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GP Week : Issue 213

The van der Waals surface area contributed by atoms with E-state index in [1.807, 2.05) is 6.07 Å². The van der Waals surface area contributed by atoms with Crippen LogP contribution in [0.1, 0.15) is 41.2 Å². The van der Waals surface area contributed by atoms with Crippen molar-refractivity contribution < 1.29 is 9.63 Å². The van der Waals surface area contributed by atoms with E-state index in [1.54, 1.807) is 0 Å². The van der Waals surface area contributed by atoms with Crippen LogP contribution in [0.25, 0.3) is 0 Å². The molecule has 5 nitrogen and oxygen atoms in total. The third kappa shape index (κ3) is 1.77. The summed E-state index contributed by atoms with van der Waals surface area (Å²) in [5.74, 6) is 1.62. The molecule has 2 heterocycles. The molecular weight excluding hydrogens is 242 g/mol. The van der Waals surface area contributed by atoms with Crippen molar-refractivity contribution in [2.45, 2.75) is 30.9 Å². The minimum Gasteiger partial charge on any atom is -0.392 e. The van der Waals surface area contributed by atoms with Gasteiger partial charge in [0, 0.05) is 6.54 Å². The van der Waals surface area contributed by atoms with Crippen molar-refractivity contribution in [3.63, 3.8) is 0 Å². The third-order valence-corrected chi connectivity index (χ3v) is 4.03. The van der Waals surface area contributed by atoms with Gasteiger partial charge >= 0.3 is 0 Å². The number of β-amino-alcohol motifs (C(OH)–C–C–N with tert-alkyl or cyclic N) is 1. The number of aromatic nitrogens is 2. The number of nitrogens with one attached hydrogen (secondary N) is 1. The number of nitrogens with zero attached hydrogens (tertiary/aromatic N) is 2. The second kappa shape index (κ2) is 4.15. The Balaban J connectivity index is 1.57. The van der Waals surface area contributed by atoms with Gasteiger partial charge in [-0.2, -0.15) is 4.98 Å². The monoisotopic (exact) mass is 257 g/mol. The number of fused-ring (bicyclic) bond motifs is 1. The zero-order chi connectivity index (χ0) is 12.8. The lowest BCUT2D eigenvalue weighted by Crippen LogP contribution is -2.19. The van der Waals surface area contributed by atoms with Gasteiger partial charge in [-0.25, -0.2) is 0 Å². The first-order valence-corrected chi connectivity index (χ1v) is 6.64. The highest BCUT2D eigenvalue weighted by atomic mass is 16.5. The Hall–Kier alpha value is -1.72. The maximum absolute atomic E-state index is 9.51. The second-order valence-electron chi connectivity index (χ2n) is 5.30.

20 GPWEEK.com // 20 GPWEEK.com // PARTNERS: For various reasons, I'm not a great fan of sir Richard Branson, the British businessman whose cockamamie space project blew up and crashed into the Mojave desert last week, killing one of its pilots. With photographers present on land and in the air, the incident had dominated the TV news and garnered acres of Technicolor front-page coverage for Virgin, the airline in which Branson holds a minority interest and which was briefly involved in F1 at the beginning of what was to become Marussia. My friend Bill, who believes that there is no such thing as bad publicity, somewhat cynically averred that Virgin's free exposure would be good for business. I gently disagreed on the basis that images of smoking wreckage bearing the name of an airline tend to frighten off paying passengers who have a choice of carrier. But then what do I know? After all, Branson is a bit wealthier than me, although I am glad that I won't be spending as much time in the US courts as he now seems likely to be doing. Having briefly dipped his toes into F1 five years ago, at least Branson had the common sense, or possibly just the luck, to have got out of F1 before the roof fell in, both on his old team (now Marussia) and on Caterham. I tend to feel sorry both for Andrey Cheglakov and Tony Fernandes, the tycoons who came into F1 believing the honeyed promises from the FIA's then-president Max Mosley that the cost of running their teams would be capped at US$40 million. But I feel a lot more sympathy for the hundreds of people who've been slung out of work by the collapse of their teams and for the suppliers whose long-overdue invoices will now never be paid, even in the unlikely event that either one or both teams survive under new management. Who should we blame for the crisis? The FIA, and its shrinking- violet president Jean Todt, cannot be excused, because although the federation is not allowed, under EU regulations, to intervene in the financial affairs of the sport, Todt should certainly have fought to bring the moneymen to their senses when it became clear, at least three years ago, that F1 in its current form had become unsustainable. The FIA stands condemned, too, for imposing a hard-line ecological element in the engine regulations which were introduced this year, increasing annual costs to the teams from US$6million to $20million or (lots) more. Yes, it's true that the three car manufacturers who supply the power units wanted to be seen as 'green' by their shareholders and to the eco-overseers appointed by their governments, but the sudden leap from 150 kilos of fuel per race to just 100 in the first year has had negative consequences for the sport, both in terms of engine noise and reliability, which were entirely predictable. Then there are the dog-in- the-manger big teams, whose unwillingness to share the spoils on a more equitable basis has effectively barred the minnows from ever becoming big hitters. If it were not so chilling for the little guys, it would be amusing for hacks like me to note that McLaren boss Ron Dennis – who has lived high off the hog with big-ticket car manufacturers like TAG-Porsche, Honda, Peugeot and Mercedes in his back pocket for an unbroken period of 30 years – has the gall to complain after a couple of years as a Mercedes customer that it's impossible to win championships for any team which doesn't have first place in its chosen supplier's queue for engines. The loss of Marussia and Caterham will have other previously unanticipated consequences. Suddenly the likes of Sauber and Lotus are exposed as the runts of the pack, no longer the mid-field stalwarts, and will suffer the consequences when they look for fresh funding. Eddie Jordan, who knows a thing or two about the matter, was starkly pessimistic about this on BBCTV. "No sponsor wants to see his car propping up the end of the grid," he observed. It would therefore appear that we're going to have to look to Bernie Ecclestone to unlock the impasse. There are reports of him holding an impromptu press conference to discuss the situation with my fellow hacks present in Austin, and my experience of such encounters tells me that something concrete will follow. The irony is, of course, that by far the biggest slice of the blame falls on Bernie himself, for having sold the F1 business to the bunch of private equity banking shysters who continue to take a disproportionate share of F1's global income while at the same time having ruthlessly burdened the business with billions in debt that they have pocketed for their shareholders. "There is too much money being distributed badly – probably my fault," Bernie told my colleagues (and when Bernie says 'probably,' he means 'definitely'). He added: "Like lots of agreements people make, they seemed a good idea at the time. I know what's wrong, but don't know how to fix it." Nevertheless, he knows that action is called for. "We'll have to do something about it because we can't all sit back nicely, relaxed and think the problem will go away," he said. "The situation is such that if enough people want it resolved, we can resolve it." Actually, Bernie is the first person who wants it resolved. He even dared to suggest that he would be prepared to urge the private equity bandits to give up some of their income. He added: "If [the teams] sat down here with me now and said they want to share out all of the money they get in a different way, I would say: 'Good, give me the bit of paper'. "It makes no difference to me," he concluded, "how the money is shared out." Well it wouldn't, would it? After all Bernie banked his billions a good few years back when he sold out. Strange to say, though, he is now the only person with the authority and the clout to get things done. It's going to be interesting to see what eventuates. But he's going to have to be quick about it. BERNIE BLAMES ... BERNIE OPINION OPINION MiKe doodSon